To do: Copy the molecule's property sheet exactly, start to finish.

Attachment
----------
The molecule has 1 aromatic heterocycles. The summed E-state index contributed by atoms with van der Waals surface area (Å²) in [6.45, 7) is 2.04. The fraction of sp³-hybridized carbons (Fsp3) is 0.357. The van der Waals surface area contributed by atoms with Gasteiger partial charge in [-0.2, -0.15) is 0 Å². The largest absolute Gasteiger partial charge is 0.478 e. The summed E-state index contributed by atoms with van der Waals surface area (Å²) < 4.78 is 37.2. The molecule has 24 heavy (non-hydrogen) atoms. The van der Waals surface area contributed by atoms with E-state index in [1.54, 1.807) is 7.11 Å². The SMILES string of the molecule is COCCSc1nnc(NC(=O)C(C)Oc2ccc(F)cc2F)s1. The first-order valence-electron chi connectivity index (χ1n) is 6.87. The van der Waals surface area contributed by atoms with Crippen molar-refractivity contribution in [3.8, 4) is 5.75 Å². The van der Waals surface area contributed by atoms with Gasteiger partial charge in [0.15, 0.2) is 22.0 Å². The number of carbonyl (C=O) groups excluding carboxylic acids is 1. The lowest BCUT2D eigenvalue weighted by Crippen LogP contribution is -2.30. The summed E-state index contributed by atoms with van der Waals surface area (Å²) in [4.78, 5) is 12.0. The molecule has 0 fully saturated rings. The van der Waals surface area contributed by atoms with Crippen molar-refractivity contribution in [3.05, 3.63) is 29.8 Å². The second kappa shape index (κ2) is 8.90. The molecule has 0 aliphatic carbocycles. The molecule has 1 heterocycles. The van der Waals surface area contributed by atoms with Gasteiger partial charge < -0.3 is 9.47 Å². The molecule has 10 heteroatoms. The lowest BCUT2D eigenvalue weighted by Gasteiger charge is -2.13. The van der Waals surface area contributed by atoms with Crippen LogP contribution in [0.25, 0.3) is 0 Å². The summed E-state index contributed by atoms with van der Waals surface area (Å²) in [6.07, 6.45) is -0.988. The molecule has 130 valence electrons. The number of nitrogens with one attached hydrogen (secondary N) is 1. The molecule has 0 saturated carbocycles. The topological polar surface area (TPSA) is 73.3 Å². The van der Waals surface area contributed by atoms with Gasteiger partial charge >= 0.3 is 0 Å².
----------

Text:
The molecule has 1 aromatic heterocycles. The summed E-state index contributed by atoms with van der Waals surface area (Å²) in [6.45, 7) is 2.04. The fraction of sp³-hybridized carbons (Fsp3) is 0.357. The van der Waals surface area contributed by atoms with Gasteiger partial charge in [-0.2, -0.15) is 0 Å². The largest absolute Gasteiger partial charge is 0.478 e. The summed E-state index contributed by atoms with van der Waals surface area (Å²) < 4.78 is 37.2. The molecule has 24 heavy (non-hydrogen) atoms. The van der Waals surface area contributed by atoms with E-state index in [1.54, 1.807) is 7.11 Å². The SMILES string of the molecule is COCCSc1nnc(NC(=O)C(C)Oc2ccc(F)cc2F)s1. The first-order valence-electron chi connectivity index (χ1n) is 6.87. The van der Waals surface area contributed by atoms with Crippen molar-refractivity contribution in [3.8, 4) is 5.75 Å². The van der Waals surface area contributed by atoms with Gasteiger partial charge in [0.15, 0.2) is 22.0 Å². The number of carbonyl (C=O) groups excluding carboxylic acids is 1. The lowest BCUT2D eigenvalue weighted by Crippen LogP contribution is -2.30. The summed E-state index contributed by atoms with van der Waals surface area (Å²) in [4.78, 5) is 12.0. The molecule has 0 fully saturated rings. The van der Waals surface area contributed by atoms with Crippen molar-refractivity contribution in [3.05, 3.63) is 29.8 Å². The second kappa shape index (κ2) is 8.90. The molecule has 0 aliphatic carbocycles. The molecule has 1 heterocycles. The van der Waals surface area contributed by atoms with Gasteiger partial charge < -0.3 is 9.47 Å². The molecule has 10 heteroatoms. The lowest BCUT2D eigenvalue weighted by Gasteiger charge is -2.13. The van der Waals surface area contributed by atoms with Crippen LogP contribution in [0.25, 0.3) is 0 Å². The summed E-state index contributed by atoms with van der Waals surface area (Å²) in [6.07, 6.45) is -0.988. The molecule has 130 valence electrons. The number of nitrogens with one attached hydrogen (secondary N) is 1. The molecule has 0 saturated carbocycles. The topological polar surface area (TPSA) is 73.3 Å². The van der Waals surface area contributed by atoms with Gasteiger partial charge >= 0.3 is 0 Å².